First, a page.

Purpose: The purpose of this study is to identify the structural processes that lead citizens to escape their common social circles when talking about politics and public affairs (e.g. “filter bubbles”). To do so, this study tests to what extent political attitudes, political behavior, news media consumption and discussion frequency affect discussion network heterogeneity among US citizens. Design/methodology/approach: Supported by the polling group Nielsen, this study uses a two-wave panel online survey to study the antecedents and mechanisms of discussion network heterogeneity among US citizens. To test the hypotheses and answer the research questions, ordinary least squares (OLS) regressions (cross-sectional, lagged and autoregressive) and mediation analyses were conducted. Findings: The findings imply that political discussion frequency functions as the key element in explaining the mechanism that leads politically interested and participatory citizens (online) as well as news consumers of traditional and online media to seek a more heterogeneous discussion network, disrupting the so-called “filter bubbles.” However, mediation analyses also showed that discussion frequency can lead to more homogenous discussion networks if people score high on political knowledge, possibly reflecting the formation of a close network of political-savvy individuals. Originality/value: The survey data give important insights into the 2016 pre-election situation, trying to explain why US citizens were more likely to remain in homogenous discussion networks when talking about politics and public affairs. By using two-wave panel data, the analyses allow to draw tentative conclusions about the influential and inhibiting factors and mechanisms that lead individuals to seek/avoid a more heterogeneous discussion network.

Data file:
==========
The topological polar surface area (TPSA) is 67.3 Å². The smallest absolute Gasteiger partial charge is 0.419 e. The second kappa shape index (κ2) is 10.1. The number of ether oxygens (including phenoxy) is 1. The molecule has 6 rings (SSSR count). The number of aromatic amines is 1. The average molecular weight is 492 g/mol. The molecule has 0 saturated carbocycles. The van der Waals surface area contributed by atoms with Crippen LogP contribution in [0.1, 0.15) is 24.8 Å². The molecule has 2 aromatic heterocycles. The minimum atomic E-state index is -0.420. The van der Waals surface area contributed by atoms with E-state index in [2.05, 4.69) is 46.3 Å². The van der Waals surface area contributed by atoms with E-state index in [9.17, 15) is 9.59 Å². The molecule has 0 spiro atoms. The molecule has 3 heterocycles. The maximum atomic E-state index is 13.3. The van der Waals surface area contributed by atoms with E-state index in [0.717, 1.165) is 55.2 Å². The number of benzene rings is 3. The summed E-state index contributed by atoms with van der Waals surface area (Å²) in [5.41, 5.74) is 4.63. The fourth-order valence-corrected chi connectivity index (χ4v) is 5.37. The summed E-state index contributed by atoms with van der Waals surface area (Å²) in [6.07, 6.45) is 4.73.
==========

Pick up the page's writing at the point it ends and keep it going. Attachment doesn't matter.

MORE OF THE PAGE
All Science Journal Classification (ASJC) codes
- Information Systems
- Computer Science Applications
- Library and Information Sciences